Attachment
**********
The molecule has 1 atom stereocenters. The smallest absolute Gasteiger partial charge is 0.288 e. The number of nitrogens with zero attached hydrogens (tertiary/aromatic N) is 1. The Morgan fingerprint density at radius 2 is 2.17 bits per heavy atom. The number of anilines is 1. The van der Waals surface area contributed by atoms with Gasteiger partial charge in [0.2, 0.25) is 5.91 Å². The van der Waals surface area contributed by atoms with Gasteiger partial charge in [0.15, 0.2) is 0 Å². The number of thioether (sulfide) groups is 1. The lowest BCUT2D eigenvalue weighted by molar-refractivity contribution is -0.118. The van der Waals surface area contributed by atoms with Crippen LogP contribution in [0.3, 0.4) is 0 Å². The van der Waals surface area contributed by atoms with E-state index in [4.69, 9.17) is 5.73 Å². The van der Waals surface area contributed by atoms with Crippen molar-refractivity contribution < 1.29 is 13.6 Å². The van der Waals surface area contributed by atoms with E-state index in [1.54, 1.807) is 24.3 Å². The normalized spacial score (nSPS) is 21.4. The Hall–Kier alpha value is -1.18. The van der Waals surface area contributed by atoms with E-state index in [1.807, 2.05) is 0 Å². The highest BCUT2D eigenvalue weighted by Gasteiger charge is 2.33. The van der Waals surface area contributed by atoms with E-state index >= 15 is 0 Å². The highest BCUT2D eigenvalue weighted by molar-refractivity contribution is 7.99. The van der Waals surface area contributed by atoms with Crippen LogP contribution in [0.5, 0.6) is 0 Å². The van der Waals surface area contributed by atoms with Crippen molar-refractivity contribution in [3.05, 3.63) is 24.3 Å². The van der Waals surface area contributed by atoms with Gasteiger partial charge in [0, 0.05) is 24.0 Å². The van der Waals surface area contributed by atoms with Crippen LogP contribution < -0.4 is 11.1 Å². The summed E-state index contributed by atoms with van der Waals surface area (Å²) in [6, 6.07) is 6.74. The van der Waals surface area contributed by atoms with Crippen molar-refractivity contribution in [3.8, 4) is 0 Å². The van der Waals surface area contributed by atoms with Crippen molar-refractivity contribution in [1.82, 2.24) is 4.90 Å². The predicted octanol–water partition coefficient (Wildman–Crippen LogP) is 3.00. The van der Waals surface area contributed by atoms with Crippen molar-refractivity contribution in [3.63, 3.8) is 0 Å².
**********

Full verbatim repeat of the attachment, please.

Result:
The molecule has 1 atom stereocenters. The smallest absolute Gasteiger partial charge is 0.288 e. The number of nitrogens with zero attached hydrogens (tertiary/aromatic N) is 1. The Morgan fingerprint density at radius 2 is 2.17 bits per heavy atom. The number of anilines is 1. The van der Waals surface area contributed by atoms with Gasteiger partial charge in [0.2, 0.25) is 5.91 Å². The van der Waals surface area contributed by atoms with Gasteiger partial charge in [0.15, 0.2) is 0 Å². The number of thioether (sulfide) groups is 1. The lowest BCUT2D eigenvalue weighted by molar-refractivity contribution is -0.118. The van der Waals surface area contributed by atoms with Crippen LogP contribution in [0.3, 0.4) is 0 Å². The van der Waals surface area contributed by atoms with E-state index in [4.69, 9.17) is 5.73 Å². The van der Waals surface area contributed by atoms with Crippen molar-refractivity contribution < 1.29 is 13.6 Å². The van der Waals surface area contributed by atoms with E-state index in [1.54, 1.807) is 24.3 Å². The normalized spacial score (nSPS) is 21.4. The Hall–Kier alpha value is -1.18. The van der Waals surface area contributed by atoms with E-state index in [1.807, 2.05) is 0 Å². The highest BCUT2D eigenvalue weighted by Gasteiger charge is 2.33. The van der Waals surface area contributed by atoms with E-state index >= 15 is 0 Å². The highest BCUT2D eigenvalue weighted by molar-refractivity contribution is 7.99. The van der Waals surface area contributed by atoms with Crippen LogP contribution in [0.5, 0.6) is 0 Å². The van der Waals surface area contributed by atoms with Crippen molar-refractivity contribution in [3.05, 3.63) is 24.3 Å². The van der Waals surface area contributed by atoms with Gasteiger partial charge in [0, 0.05) is 24.0 Å². The van der Waals surface area contributed by atoms with Crippen LogP contribution < -0.4 is 11.1 Å². The summed E-state index contributed by atoms with van der Waals surface area (Å²) in [6, 6.07) is 6.74. The van der Waals surface area contributed by atoms with Crippen molar-refractivity contribution in [3.8, 4) is 0 Å². The van der Waals surface area contributed by atoms with Crippen molar-refractivity contribution in [1.82, 2.24) is 4.90 Å². The predicted octanol–water partition coefficient (Wildman–Crippen LogP) is 3.00. The van der Waals surface area contributed by atoms with Crippen molar-refractivity contribution in [3.63, 3.8) is 0 Å².